So, the kind of environment they (and I reckon most of us) want for a good life, is a healthy bank balance, physical health, a healthy relationship with our communities, our significant others, and the environment.

Our food producers, young and old, see the connection between the environment (how they are living their lives) and a good life, that is how they want to live and what they want their lives to be about. 

Each day they see these connections. Brian says, they report how they feel when they see that first green spear of grass after the drought. They understand how such things create moods and feelings, drive energy, desires, and behaviours.

closeup photo of green grass field
Photo by Johannes Plenio on

It is in moments like these that the farming cohort, according to Brian, understand that the quality of life is much more than a unit of production. That the kind of environment they want for a ‘good life’, has shifted from securing the immediate dollar to one of generational sustainability.

“Not one of those young farmers woke up in the morning wanting to wreck a bit of their farms!” said Brian. We reckon the CoVid-19 pandemic has given the rest of us a taste of a similar understanding.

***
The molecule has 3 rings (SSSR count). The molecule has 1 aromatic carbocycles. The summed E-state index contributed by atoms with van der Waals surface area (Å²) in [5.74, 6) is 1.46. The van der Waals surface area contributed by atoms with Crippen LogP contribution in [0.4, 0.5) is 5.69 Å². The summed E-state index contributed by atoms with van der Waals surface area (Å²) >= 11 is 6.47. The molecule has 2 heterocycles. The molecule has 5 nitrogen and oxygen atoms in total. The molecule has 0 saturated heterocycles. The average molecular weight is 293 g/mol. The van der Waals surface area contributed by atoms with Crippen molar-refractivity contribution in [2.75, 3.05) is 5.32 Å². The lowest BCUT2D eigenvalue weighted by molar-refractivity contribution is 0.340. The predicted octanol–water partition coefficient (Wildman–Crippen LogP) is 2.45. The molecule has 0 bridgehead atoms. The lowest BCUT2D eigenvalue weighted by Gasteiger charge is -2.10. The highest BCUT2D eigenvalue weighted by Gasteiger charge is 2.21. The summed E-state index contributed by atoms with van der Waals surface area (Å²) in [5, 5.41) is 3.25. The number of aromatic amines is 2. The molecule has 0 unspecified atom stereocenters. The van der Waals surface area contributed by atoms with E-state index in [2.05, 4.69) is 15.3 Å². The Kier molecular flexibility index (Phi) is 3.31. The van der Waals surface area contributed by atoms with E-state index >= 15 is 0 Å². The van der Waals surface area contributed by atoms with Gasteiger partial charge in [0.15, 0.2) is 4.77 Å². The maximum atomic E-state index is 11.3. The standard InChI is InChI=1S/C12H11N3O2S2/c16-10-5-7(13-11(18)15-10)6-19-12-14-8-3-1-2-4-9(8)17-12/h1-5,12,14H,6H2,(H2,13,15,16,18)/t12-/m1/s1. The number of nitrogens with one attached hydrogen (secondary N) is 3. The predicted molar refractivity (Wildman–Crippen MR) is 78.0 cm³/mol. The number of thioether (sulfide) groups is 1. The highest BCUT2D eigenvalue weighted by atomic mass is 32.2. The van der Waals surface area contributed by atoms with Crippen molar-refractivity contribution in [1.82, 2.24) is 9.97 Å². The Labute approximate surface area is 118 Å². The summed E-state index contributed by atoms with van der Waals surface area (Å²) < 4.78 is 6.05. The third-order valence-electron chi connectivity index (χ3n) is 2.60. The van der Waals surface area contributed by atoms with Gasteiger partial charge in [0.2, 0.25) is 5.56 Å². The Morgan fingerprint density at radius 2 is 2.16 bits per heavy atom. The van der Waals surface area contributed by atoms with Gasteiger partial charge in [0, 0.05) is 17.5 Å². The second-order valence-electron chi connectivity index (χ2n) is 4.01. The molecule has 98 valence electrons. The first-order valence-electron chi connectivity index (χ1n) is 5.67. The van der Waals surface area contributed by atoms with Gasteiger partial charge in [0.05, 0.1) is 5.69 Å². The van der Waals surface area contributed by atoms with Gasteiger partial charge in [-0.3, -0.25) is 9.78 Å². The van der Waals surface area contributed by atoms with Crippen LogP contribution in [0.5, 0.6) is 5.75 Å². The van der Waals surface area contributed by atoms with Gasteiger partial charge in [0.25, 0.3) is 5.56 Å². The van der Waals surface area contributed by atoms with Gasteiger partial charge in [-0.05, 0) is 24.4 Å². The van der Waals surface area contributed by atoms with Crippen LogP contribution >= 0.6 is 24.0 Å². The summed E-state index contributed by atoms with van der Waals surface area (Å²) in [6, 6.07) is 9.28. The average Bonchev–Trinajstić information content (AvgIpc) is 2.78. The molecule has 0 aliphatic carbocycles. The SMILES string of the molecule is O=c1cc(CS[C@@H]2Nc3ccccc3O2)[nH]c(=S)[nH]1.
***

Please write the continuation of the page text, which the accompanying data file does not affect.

“Dealing with this hugely complex thing, we have to constantly monitor it. We know that now.”

Whether it’s the virus, the farm and its soil health, or the oil in the tractor, they all need constant monitoring and only work when cared for.  

We have that power to combine science and care, to use our heads and our hearts.

We also have the power to destroy.  The human species in fact is the biggest destroyer of our environment. In Australia that is 84% of our species. 

The reality is that the numbers are shifting towards those who do not want to go back to that dark world. Those who trust both science and ancient knowledge systems of how best to use water and minerals, and simultaneously improve what we have.  To look to the next generation and look after and improve what we have been left.

 As Brian Wehlburg likes to quote:

“We couldn’t have an orchestra, a government or an army without sunlight shining on a green leaf.”

Read more about the power of regenerative farming at Land-to-Market(our interview with CEO Tony Hill coming up) and read our Carbon Credit Bulga Downs and RegenCo story It’s not  the cow, it’s the how and 26 June 2021 AFR story here.